Sky Lights

A preview of the coming year in astronomy, ready to clip to the fridge

By Bob Berman|Monday, January 01, 2001

The heavens will smile kindly upon you in 2001. This isn't just a coy prediction. It's a promise: The first year of the new millennium is guaranteed to bring a banquet of stirring sky events and new space missions.

JANUARY A lovely lunar eclipse on the 9th becomes visible almost everywhere except the Americas. As compensation, bright Jupiter and Saturn hover nearly overhead, and silvery Venus is climbing above the horizon after sunset.

FEBRUARY Venus is higher and brighter than it has been in years, a searchlight in the western sky. Meanwhile, couch potatoes and CNN junkies can watch the blastoff of the Genesis mission on the 10th. It collects bits of the solar wind and brings them back for analysis.

MARCH This is your last chance to savor Venus, Jupiter, and Saturn as they sink lower and lower into the twilight. All three planets outshine every star in the sky.

APRIL NASA makes another attempt to send a craft into orbit around the bad-luck planet Mars on the 7th, when it launches the 2001 Mars Odyssey.

MAY Another big space launch: NASA's Microwave Anisotropy Probe, which will determine what the universe was like immediately after the Big Bang.

JUNE Mars reaches opposition, its closest-to-Earth position, on the 13th. Although it is nearer and brighter than at anytime since 1988, Mars floats very low in the south, where thick horizon air can blur its features. On the other hand, casual stargazers may delight in how atmospheric absorption paints the midnight sky's most dazzling object a deep crimson. The new century's first total solar eclipse happens right smack on the summer solstice, the 21st, but you have to travel to Africa to see it.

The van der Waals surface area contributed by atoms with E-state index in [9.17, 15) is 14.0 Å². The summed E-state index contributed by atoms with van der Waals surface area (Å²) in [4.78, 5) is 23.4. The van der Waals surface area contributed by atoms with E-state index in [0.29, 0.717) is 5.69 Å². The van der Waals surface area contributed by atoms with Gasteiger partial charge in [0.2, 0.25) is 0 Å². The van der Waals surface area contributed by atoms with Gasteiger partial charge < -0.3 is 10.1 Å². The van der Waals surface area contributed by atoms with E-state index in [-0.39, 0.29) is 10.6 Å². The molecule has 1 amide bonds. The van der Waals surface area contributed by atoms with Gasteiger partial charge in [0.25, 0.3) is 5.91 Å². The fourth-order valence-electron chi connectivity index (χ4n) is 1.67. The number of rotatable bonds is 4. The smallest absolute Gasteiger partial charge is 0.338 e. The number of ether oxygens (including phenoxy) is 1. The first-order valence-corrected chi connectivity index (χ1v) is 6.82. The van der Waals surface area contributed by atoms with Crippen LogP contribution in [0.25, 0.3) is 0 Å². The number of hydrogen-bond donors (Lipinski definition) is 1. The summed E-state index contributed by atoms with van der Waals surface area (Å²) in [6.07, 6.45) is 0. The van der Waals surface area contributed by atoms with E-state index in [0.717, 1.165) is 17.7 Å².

JULY Two eye-catching planetary gatherings, or conjunctions, reward early risers. Venus, Saturn, and the orange star Aldebaran meet in the predawn sky; Jupiter and Mercury hang together a little distance below. The moon visits each group in turn, on the 17th and 19th.

AUGUST The Perseid meteor shower is okay on the 11th and 12th but only until midnight, when the half-moon pops above the horizon just as the shower would start to peak. Observers in dark-sky territory may see about 25 meteors an hour just before then.

SEPTEMBER The moon brushes within a degree of Saturn on the 10th, Jupiter on the 12th, and Venus on the 15th.

OCTOBER/NOVEMBER Capping the finest year for planets in two decades, Jupiter and Saturn appear exceptionally brilliant. Saturn's rings are wide open, reflecting a maximum amount of light earthward and presenting a magnificent target for small telescopes. By the end of November, Saturn rises at sunset, Jupiter two hours later.

DECEMBER The Geminid meteors occur under ideal, moonless conditions on the 13th and 14th to deliver the best shower of the year. And throughout the fall and winter, expect mind-boggling northern lights, which benefit from a year of high solar activity.

You can generate a sky map for any location, at any time, using Your Sky: ( This site shows the stars and constellations, the planets, and the phases of the moon. Just remember to convert from Universal time (the time in Greenwich, England) to your local time: For instance, subtract five hours for eastern standard time.

Sky & Telescope magazine's "Sky at a Glance" page gives an overview of what's happening in the sky this week: sights/ sights.shtml.

For the real completist, NASA's Space Calendar ( lists rocket launches and many, many astronomical events— most of them visible only through a good telescope, however.
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